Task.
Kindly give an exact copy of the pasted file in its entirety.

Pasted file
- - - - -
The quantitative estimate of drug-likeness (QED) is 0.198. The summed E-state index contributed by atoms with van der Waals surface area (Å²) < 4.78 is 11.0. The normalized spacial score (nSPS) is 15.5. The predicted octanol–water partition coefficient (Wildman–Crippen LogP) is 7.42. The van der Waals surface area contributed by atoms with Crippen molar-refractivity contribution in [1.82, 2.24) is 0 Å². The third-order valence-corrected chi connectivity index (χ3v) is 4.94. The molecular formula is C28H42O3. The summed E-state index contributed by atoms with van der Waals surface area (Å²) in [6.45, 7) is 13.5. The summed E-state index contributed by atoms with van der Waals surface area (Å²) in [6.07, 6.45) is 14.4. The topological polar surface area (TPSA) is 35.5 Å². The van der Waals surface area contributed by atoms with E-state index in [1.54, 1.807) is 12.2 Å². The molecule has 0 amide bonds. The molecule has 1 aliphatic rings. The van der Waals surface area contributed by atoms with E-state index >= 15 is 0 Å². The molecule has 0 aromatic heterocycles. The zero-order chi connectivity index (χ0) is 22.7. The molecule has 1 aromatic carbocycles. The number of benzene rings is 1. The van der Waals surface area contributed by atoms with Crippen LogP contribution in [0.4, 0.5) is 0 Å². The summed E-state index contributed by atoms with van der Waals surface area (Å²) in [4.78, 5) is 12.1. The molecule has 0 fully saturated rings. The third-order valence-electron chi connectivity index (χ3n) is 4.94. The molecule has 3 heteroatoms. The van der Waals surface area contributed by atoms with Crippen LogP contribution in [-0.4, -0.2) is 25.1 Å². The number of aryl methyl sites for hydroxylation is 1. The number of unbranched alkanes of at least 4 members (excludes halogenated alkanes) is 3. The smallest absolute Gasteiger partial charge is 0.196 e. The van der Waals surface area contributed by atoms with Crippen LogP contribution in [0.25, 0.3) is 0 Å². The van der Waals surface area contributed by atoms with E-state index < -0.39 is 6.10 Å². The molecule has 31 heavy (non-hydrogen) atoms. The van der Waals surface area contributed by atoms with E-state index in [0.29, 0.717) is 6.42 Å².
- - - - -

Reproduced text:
The quantitative estimate of drug-likeness (QED) is 0.198. The summed E-state index contributed by atoms with van der Waals surface area (Å²) < 4.78 is 11.0. The normalized spacial score (nSPS) is 15.5. The predicted octanol–water partition coefficient (Wildman–Crippen LogP) is 7.42. The van der Waals surface area contributed by atoms with Crippen molar-refractivity contribution in [1.82, 2.24) is 0 Å². The third-order valence-corrected chi connectivity index (χ3v) is 4.94. The molecular formula is C28H42O3. The summed E-state index contributed by atoms with van der Waals surface area (Å²) in [6.45, 7) is 13.5. The summed E-state index contributed by atoms with van der Waals surface area (Å²) in [6.07, 6.45) is 14.4. The topological polar surface area (TPSA) is 35.5 Å². The van der Waals surface area contributed by atoms with E-state index in [1.54, 1.807) is 12.2 Å². The molecule has 0 amide bonds. The molecule has 1 aliphatic rings. The van der Waals surface area contributed by atoms with E-state index >= 15 is 0 Å². The molecule has 0 aromatic heterocycles. The zero-order chi connectivity index (χ0) is 22.7. The molecule has 1 aromatic carbocycles. The number of benzene rings is 1. The van der Waals surface area contributed by atoms with Crippen LogP contribution in [0.4, 0.5) is 0 Å². The summed E-state index contributed by atoms with van der Waals surface area (Å²) in [4.78, 5) is 12.1. The molecule has 0 fully saturated rings. The third-order valence-electron chi connectivity index (χ3n) is 4.94. The molecule has 3 heteroatoms. The van der Waals surface area contributed by atoms with Crippen LogP contribution in [-0.4, -0.2) is 25.1 Å². The number of aryl methyl sites for hydroxylation is 1. The number of unbranched alkanes of at least 4 members (excludes halogenated alkanes) is 3. The smallest absolute Gasteiger partial charge is 0.196 e. The van der Waals surface area contributed by atoms with Crippen LogP contribution in [0.25, 0.3) is 0 Å². The van der Waals surface area contributed by atoms with E-state index < -0.39 is 6.10 Å². The molecule has 31 heavy (non-hydrogen) atoms. The van der Waals surface area contributed by atoms with E-state index in [0.29, 0.717) is 6.42 Å².